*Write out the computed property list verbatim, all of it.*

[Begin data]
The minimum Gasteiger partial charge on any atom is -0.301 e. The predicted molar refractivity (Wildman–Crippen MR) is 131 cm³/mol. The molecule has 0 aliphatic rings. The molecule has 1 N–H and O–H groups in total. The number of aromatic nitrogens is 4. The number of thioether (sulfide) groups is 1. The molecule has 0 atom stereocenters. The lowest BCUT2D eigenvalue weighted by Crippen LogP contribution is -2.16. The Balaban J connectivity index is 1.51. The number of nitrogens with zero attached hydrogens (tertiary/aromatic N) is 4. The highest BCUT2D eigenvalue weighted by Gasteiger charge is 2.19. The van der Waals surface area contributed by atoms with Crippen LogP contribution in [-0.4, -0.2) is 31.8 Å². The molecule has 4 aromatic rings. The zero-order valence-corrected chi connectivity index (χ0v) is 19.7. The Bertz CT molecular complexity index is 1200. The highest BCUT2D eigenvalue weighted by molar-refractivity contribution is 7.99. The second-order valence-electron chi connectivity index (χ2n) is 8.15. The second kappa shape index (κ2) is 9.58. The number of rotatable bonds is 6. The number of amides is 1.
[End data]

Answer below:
The minimum Gasteiger partial charge on any atom is -0.301 e. The predicted molar refractivity (Wildman–Crippen MR) is 131 cm³/mol. The molecule has 0 aliphatic rings. The molecule has 1 N–H and O–H groups in total. The number of aromatic nitrogens is 4. The number of thioether (sulfide) groups is 1. The molecule has 0 atom stereocenters. The lowest BCUT2D eigenvalue weighted by Crippen LogP contribution is -2.16. The Balaban J connectivity index is 1.51. The number of nitrogens with zero attached hydrogens (tertiary/aromatic N) is 4. The highest BCUT2D eigenvalue weighted by Gasteiger charge is 2.19. The van der Waals surface area contributed by atoms with Crippen LogP contribution in [-0.4, -0.2) is 31.8 Å². The molecule has 4 aromatic rings. The zero-order valence-corrected chi connectivity index (χ0v) is 19.7. The Bertz CT molecular complexity index is 1200. The highest BCUT2D eigenvalue weighted by molar-refractivity contribution is 7.99. The second-order valence-electron chi connectivity index (χ2n) is 8.15. The second kappa shape index (κ2) is 9.58. The number of rotatable bonds is 6. The number of amides is 1.